The boy’s hands moved to part the grass, but found nothing to part. He paused, his arms waving through air. The grass had been crushed flat in a straight line intersecting the boy’s path; the neighboring foliage had obscured the tracks from view from above, but the boy could hardly miss them now that he had stumbled onto them.
Instinctively, he dropped to his knees, shifting his stance so he could run at a moment’s notice. “Big guy, get d- oh, there’s no point.” The camelopard was too tall to hide. The beast, and by extension the boy, stuck out like lightning in the sky.
The tracks were recent. Even now, the springy grass was rising back up, but the boy could still see where they lead. What could have created lines like those? Nothing with feet, that was for certain. It was manmade.
One, two, three, four, and with this, five. The boy would have to start counting the number of people he had met with two hands soon.
“Yike, let me up, big guy,” said the boy, hauling himself once more onto the camelopard’s back, despite the animal’s protests. “I know, I know, we’re all tired. But we can’t let them get away, see? They might have stuff. Good stuff, yeah?”
Gripping onto his mane, the boy clung to the camelopard’s back as he egged him on. At first they moved at a slow trot, but the impatient boy pushed his steed on to a faster canter, then gallop. As the camelopard pummeled forward, the boy’s heart began to pump. His lips were dry from more than just thirst.
There was no chance that he could hide the big guy, but the boy himself was small enough to escape notice. Whoever they were after would be too busy watching the strange long-necked beast to pay any attention to the boy climbing off his back.
Or so the boy hoped.
He squinted, clinging close to the camelopard’s neck to avoid detection. He saw a tan shape moving through the grass, pulled along by a single winter ox, the two of them bright against the backdrop of dull grass. The tracks had been made by several wooden circles attached to the bottom of the vehicle, that helped the fabric-covered box trundle along as it moved forward.
“That’s new,” muttered the boy, as the camelopard slowed to a steady walk. The winter ox swung its white head to the side at the sound of their approach, and the boy slipped off and landed lightly.
“Shh, shh, he doesn’t see me,” he said, as the camelopard grumbled. “You stay here a bit, big guy, I go look at that thing.” He crawled forward a couple paces, before adding, as an afterthought, “You pull me out if I get in trouble, yeah?”
A grunt, as the beast turned away. It stared placidly at the sky, not paying attention to the boy.
“Good. OK.” The boy crept through the underbrush. His fingers traced the disks in his belt. Perhaps they could serve as weapons, but the boy couldn’t risk breaking a single one of them. Not his, not the big guy’s, and definitely not the girl’s.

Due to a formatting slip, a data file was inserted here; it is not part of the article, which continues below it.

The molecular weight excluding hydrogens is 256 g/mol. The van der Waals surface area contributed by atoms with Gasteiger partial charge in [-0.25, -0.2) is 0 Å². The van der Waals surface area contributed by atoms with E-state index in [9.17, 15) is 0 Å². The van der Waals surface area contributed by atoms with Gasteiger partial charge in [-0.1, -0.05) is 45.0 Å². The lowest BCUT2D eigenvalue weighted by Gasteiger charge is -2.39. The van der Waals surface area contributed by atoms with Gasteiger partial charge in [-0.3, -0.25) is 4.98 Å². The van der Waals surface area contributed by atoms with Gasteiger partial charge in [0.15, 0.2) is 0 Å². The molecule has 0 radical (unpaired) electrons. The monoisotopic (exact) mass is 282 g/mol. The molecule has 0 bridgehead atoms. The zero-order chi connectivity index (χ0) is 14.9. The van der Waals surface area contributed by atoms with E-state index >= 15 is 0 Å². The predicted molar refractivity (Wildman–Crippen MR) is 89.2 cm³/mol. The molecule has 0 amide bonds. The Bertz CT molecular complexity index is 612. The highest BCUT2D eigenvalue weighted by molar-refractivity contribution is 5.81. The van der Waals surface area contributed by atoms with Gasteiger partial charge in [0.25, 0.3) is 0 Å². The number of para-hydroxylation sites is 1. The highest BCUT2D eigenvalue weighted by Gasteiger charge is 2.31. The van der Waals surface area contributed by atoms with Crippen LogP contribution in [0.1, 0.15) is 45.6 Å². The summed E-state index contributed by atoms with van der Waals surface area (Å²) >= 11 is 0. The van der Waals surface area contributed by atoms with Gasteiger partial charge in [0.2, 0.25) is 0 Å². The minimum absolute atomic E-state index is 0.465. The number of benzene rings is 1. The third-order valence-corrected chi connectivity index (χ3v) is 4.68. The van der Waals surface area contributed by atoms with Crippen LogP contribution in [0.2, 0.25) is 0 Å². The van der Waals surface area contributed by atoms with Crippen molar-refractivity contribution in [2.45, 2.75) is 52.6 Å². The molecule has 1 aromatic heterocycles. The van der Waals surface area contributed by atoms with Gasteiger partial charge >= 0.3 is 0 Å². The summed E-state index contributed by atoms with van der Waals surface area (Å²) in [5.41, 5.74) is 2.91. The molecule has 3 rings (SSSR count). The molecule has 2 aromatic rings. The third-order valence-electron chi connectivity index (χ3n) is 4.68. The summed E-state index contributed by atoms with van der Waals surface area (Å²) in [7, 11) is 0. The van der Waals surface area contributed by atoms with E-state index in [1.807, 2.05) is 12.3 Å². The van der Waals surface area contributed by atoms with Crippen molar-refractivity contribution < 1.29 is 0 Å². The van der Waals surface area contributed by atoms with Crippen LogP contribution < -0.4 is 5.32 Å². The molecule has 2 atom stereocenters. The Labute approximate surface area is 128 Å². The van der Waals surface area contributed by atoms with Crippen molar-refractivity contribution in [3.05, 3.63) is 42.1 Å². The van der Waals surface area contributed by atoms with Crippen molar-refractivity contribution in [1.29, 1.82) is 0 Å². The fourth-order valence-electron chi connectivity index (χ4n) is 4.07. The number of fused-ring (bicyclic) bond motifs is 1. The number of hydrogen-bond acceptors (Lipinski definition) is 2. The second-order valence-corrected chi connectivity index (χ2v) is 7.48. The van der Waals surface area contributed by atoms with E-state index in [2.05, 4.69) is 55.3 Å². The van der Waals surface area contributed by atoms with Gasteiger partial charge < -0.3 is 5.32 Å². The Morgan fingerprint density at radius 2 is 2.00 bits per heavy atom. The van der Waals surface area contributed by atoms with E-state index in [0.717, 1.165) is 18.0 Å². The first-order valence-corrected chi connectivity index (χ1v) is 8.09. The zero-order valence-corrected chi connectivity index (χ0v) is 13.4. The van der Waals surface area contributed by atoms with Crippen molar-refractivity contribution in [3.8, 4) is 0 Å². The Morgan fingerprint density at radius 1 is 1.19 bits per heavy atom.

Vainly, the boy paused to see if there were any handy face-hitting rocks to throw around him, but it seemed that he would be going into this one weaponless. That didn’t bother him much. In and out, quick as a prairie snake, that was his style.
The caravan plodded, despite the girth and strength of the ox pulling it. The boy paused and watched the ox’s muscles shift, rippling under its white coat. There must have been some great weight in the covered box for the bulky creature to be slowed so. The boy grinned. They wouldn’t miss it if he took just a few scraps, then.
With a jump and a grunt, the boy leaped onto the rear end, his foot finding purchase on the wooden base of the box and the axle on which the circles spun. Chest heaving, the boy anchored himself with one hand on the back of the vehicle, then looked over his shoulders and to his sides. There was no one in sight.
He parted the canvas just an inch, with one finger, and peered inside. Dim light filtered through, but he could see in the darkness heaps and rolls of furs, and what looked like cloth. His hand poked through the curtain and stroked one of the piles. He sucked in a sharp breath.
It was so soft.
The boy was inside before he had given himself a chance to think, his hands brushing over the fine fabrics as his toes curled with delight. He set to looking for clothes, but the bundles and rolls were far too heavy to pick up.
He stuck his lip out and pouted. What was the point of cloth all bunched up like this? He flattened out one of the rolls: it was soft on top, but underneath it was rough and coarse. Tassels hung on the end that the boy could weave his fingers through.
He gave that one roll an ineffective tug, but gave up. Even if he did manage to get it out, he wouldn’t be able to carry it away. Perhaps there were lighter materials that he could find and take…
A harsh bump in the trail tossed the boy up. The fabrics cushioned his fall, but compact as they were he still felt a sharp jolt through his bottom. He rolled to the side, groaning, and fell in a heap of thin sheets.
His face brightened, as he moved to pull the sheets closer for examination. Now, these he could use…
Then the sheets moved, and the boy froze.
A sudden rush ran over his body. He felt hot and cold all at once, and scrabbled backwards to get out, but before he could move any further a rough, gnarled hand grabbed him by the wrist.
“And what the fuck,” growled the voice under the sheets, “Do you think you’re doing?”